Lender can’t foreclose on B.C. woman’s home because mortgage was obtained through fraud

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A B.C. woman has won the right to stay in her home after convincing a judge that the mortgage her son took out on the property was obtained fraudulently.

Winnifred “Winnie” Wai Wai Chan told the B.C. Supreme Court she had no knowledge of the mortgage until the lender attempted to foreclose on her Burnaby condo, and she provided evidence that showed proof of fraud, according to a decision issued this week(opens in a new tab)

The matter first came before the court in the form of a foreclosure proceeding brought by lender Xue Le and his company Dawn Creek Mortgage Investment Corporation, Justice John Gibb-Carsley wrote in the decision.

Le and Dawn Creek lent $310,000 to Chan’s son Cephas Tien Juen Chan – referred to throughout the decision by his first name, to avoid confusion – in August 2020.

Cephas failed to make payments on the loan, and Le obtained an order for the sale of the property in August 2022. That order was stayed once Chan learned the mortgage existed and alleged fraud.


While Cephas was the registered owner of the property and his mother’s name was not on the title, he still required her permission to take out a mortgage on it. That’s because his ownership was part of a trust agreement set up when his parents separated in 1999.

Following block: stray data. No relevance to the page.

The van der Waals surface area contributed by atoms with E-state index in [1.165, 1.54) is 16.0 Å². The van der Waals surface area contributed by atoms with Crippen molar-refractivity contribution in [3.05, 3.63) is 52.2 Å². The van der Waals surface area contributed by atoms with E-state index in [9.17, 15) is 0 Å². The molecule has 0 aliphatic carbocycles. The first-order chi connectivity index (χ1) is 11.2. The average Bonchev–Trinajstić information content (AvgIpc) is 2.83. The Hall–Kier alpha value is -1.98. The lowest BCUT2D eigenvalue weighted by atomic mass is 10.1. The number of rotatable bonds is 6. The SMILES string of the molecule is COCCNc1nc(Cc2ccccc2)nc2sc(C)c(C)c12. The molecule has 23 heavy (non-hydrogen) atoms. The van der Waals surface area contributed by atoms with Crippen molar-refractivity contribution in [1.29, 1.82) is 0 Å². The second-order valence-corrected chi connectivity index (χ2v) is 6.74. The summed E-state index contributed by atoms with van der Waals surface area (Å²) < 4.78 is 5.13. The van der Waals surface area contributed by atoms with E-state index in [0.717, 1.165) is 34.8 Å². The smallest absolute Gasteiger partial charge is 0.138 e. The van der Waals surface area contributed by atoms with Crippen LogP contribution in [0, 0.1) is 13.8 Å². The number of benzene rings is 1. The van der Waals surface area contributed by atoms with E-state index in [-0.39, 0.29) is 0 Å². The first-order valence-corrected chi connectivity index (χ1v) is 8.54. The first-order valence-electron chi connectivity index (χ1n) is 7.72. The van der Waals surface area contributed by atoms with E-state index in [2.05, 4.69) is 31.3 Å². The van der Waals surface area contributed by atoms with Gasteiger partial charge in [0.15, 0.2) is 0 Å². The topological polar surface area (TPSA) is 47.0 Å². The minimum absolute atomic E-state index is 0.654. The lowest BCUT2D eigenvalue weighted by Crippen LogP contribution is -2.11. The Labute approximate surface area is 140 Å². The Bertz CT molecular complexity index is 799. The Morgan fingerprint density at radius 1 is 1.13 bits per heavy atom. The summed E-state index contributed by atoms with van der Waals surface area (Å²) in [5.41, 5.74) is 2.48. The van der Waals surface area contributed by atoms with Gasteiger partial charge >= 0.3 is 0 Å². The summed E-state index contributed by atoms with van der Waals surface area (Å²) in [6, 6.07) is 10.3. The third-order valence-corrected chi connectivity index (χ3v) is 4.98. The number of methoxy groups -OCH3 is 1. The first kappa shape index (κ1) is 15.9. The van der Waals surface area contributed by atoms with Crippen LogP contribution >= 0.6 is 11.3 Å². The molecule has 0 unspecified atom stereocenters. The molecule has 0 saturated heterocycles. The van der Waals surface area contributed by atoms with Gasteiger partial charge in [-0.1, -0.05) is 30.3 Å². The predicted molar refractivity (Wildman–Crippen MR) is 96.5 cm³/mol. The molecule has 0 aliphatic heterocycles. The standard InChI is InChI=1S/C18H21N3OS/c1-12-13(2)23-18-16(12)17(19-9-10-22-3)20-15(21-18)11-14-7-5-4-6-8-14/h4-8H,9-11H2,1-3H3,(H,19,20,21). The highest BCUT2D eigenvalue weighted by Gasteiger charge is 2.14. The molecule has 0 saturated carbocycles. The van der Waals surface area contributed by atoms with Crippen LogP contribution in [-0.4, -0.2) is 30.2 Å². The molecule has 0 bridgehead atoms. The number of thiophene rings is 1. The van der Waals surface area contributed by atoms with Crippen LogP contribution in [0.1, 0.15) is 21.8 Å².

According to Gibb-Carsley’s decision, the trust agreement was registered against the title to the property. It prohibited Cephas from selling or encumbering the property without first obtaining either court approval or written consent from both his mother and father.

BC Assessment lists the home as a 915-square-foot condo in a 22-storey building built in 1981. It has two bedrooms and one bathroom, and it was valued at $532,000 as of July 1, 2022.

When Cephas sought the mortgage, he signed a waiver authorizing his lawyer to complete the transaction without the consent of his mother and absolving the lawyer of all liability arising from the matter.

Gibb-Carsley’s decision describes the waiver as causing him “some concern,” though he notes that the document is not the focus of the case before him.

“It appears to acknowledge that the mortgage is being granted despite some identified risks that the mortgage is drafted in a manner that is in conflict with the terms of the trust agreement,” the decision reads.

The transaction went ahead, but the provincial land title office initially refused to register the mortgage because of the trust agreement. The office asked Le’s lawyer to provide evidence of consent from both of Cephas’ parents.

The court decision indicates that Le’s lawyer provided signed consent agreements purporting to be from both Mr. and Ms. Chan, as well as copies of various pieces of identification. The land title office accepted these documents and registered the mortgage.


As part of the court case, both parents swore affidavits claiming they had not consented to Cephas encumbering the property with a mortgage.